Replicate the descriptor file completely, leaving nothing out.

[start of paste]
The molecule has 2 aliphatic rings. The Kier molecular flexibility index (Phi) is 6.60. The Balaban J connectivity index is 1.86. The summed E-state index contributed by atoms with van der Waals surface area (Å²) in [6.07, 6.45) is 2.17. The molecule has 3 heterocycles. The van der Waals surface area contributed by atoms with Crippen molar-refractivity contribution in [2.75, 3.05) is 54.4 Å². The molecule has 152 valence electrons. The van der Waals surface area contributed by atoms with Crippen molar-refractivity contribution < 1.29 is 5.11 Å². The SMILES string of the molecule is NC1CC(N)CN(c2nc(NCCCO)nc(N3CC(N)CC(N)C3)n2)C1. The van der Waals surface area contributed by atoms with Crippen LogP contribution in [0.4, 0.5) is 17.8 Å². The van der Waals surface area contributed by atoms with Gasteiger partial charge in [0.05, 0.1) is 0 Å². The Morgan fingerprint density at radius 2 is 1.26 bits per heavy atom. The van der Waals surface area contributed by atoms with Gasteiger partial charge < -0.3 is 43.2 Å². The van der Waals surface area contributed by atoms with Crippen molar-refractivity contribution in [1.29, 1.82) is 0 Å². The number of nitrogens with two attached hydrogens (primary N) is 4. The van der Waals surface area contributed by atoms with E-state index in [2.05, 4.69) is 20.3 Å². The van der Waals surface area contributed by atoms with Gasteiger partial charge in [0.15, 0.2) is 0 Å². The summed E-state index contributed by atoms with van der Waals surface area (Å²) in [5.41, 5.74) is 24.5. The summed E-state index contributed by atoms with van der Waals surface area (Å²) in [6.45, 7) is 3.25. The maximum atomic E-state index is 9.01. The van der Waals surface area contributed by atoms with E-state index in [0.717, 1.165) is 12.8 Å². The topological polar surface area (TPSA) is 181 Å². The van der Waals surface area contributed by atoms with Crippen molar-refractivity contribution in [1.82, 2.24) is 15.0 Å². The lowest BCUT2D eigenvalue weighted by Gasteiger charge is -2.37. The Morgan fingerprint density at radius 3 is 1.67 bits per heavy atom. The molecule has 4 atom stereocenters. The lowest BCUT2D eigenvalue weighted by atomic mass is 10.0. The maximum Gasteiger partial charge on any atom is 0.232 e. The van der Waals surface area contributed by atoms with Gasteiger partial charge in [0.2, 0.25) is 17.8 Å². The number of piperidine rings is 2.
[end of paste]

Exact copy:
The molecule has 2 aliphatic rings. The Kier molecular flexibility index (Phi) is 6.60. The Balaban J connectivity index is 1.86. The summed E-state index contributed by atoms with van der Waals surface area (Å²) in [6.07, 6.45) is 2.17. The molecule has 3 heterocycles. The van der Waals surface area contributed by atoms with Crippen molar-refractivity contribution in [2.75, 3.05) is 54.4 Å². The molecule has 152 valence electrons. The van der Waals surface area contributed by atoms with Crippen molar-refractivity contribution < 1.29 is 5.11 Å². The SMILES string of the molecule is NC1CC(N)CN(c2nc(NCCCO)nc(N3CC(N)CC(N)C3)n2)C1. The van der Waals surface area contributed by atoms with Crippen LogP contribution in [0.4, 0.5) is 17.8 Å². The van der Waals surface area contributed by atoms with Gasteiger partial charge in [0.05, 0.1) is 0 Å². The Morgan fingerprint density at radius 2 is 1.26 bits per heavy atom. The van der Waals surface area contributed by atoms with Gasteiger partial charge < -0.3 is 43.2 Å². The van der Waals surface area contributed by atoms with Crippen molar-refractivity contribution in [1.29, 1.82) is 0 Å². The number of nitrogens with two attached hydrogens (primary N) is 4. The van der Waals surface area contributed by atoms with E-state index in [2.05, 4.69) is 20.3 Å². The van der Waals surface area contributed by atoms with Gasteiger partial charge in [0.15, 0.2) is 0 Å². The summed E-state index contributed by atoms with van der Waals surface area (Å²) in [5.41, 5.74) is 24.5. The summed E-state index contributed by atoms with van der Waals surface area (Å²) in [6.45, 7) is 3.25. The maximum atomic E-state index is 9.01. The van der Waals surface area contributed by atoms with E-state index in [0.717, 1.165) is 12.8 Å². The topological polar surface area (TPSA) is 181 Å². The van der Waals surface area contributed by atoms with Crippen molar-refractivity contribution in [1.82, 2.24) is 15.0 Å². The lowest BCUT2D eigenvalue weighted by Gasteiger charge is -2.37. The Morgan fingerprint density at radius 3 is 1.67 bits per heavy atom. The molecule has 4 atom stereocenters. The lowest BCUT2D eigenvalue weighted by atomic mass is 10.0. The maximum Gasteiger partial charge on any atom is 0.232 e. The van der Waals surface area contributed by atoms with Gasteiger partial charge in [0.2, 0.25) is 17.8 Å². The number of piperidine rings is 2.